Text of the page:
Lake Amistad and Highway 90 Bridge
There is a richness and beauty that exists at Amistad. World-class fishing and boating draw visitors from across the continent to its clear waters, while ancient rock art sites attract visitors from around the world.
Pro anglers have recently discovered that Amistad Reservoir is a hidden gem with top-quality year round fishing, especially for largemouth, smallmouth, and striped bass. Some fishermen also try for channel and blue catfish, crappie, sunfish, and alligator gar. To maintain the high-quality fishery, catch and release practices are encouraged.
A valid Texas fishing license is required when fishing on the U.S. side of Amistad Reservoir. A Mexican fishing license is required when fishing on the Mexico side (Presa Amistad).
Visit our Fishing page for more information.
With approximately 60,000 surface acres of water and good weather most of the year, Amistad is a boater's paradise. Houseboats, ski boats, sail boats, and personal watercraft are commonly seen on the lake. A Lake Use Permit is required.
Visit our Boating page for more information.
Amistad offers five primitive campgrounds. Though most sites will accommodate RVs, there are no hookups. Campsites are on a first-come, first-served basis and cannot be reserved. Three group campsites are available and may be reserved up to 180 days in advance.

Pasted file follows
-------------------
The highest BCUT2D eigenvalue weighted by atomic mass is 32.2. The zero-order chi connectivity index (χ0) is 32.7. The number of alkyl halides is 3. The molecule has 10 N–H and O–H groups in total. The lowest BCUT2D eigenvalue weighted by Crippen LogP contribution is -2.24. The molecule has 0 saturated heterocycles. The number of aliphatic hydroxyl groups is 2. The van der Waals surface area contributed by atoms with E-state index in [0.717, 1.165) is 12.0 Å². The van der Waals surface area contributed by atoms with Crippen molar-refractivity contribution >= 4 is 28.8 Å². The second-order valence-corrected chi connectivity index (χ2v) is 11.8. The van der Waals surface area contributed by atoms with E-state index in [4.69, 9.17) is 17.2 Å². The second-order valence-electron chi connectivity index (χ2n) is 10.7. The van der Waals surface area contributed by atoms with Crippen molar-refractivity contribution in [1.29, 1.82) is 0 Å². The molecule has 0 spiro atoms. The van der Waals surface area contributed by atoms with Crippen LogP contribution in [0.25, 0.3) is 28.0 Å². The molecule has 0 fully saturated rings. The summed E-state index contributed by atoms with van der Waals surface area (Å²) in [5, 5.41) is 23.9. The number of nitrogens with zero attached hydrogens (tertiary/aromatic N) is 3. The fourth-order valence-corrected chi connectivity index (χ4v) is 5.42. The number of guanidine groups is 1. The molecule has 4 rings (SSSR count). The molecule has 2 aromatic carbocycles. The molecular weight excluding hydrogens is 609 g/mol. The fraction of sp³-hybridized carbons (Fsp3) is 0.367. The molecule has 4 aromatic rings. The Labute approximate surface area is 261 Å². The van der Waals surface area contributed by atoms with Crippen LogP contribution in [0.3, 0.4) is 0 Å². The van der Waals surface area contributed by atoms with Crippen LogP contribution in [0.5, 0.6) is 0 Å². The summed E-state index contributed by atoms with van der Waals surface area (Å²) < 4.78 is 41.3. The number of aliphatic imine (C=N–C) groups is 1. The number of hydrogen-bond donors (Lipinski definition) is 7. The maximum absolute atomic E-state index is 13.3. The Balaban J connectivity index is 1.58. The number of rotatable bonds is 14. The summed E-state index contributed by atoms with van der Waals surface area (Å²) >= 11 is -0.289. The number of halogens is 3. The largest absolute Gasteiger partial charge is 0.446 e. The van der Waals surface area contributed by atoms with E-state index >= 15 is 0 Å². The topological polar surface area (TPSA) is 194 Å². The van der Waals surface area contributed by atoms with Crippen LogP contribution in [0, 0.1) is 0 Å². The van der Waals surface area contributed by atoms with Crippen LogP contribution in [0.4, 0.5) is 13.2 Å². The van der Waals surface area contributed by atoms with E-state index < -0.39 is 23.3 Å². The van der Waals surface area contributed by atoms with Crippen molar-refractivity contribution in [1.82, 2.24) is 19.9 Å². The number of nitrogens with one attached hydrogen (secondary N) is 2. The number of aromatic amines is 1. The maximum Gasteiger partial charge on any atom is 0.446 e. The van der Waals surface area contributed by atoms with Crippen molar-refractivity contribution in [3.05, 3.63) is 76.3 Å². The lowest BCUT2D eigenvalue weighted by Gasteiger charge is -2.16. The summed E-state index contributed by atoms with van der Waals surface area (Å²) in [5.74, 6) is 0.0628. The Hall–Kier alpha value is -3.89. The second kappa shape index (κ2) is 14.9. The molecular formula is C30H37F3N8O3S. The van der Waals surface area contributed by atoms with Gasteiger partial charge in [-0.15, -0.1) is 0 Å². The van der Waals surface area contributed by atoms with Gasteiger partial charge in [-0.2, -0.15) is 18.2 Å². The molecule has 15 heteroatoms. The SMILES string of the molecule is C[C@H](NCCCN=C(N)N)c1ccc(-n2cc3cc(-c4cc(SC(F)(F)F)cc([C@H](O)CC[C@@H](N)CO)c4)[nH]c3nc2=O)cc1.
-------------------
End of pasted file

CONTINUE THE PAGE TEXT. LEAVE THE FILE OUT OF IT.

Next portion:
Backcountry camping is also permitted by boat on undeveloped shorelines within the park.
Visit our Camping page for more information.
Native American Pictographs
Amistad and its surrounding area is home to dramatic 4,000 year-old rock art. These mysterious paintings adorn rock shelter walls in numerous sites throughout the Amistad region. Panther and Parida Caves are accessible by boat (depending on lake level), and hikers can go on a guided tour at nearby Seminole Canyon State Park and Historic Site.
Visit our How to See Rock Art page for more information.
Visit Things To Do for other activities including swimming, hiking, picnicking, and bird watching.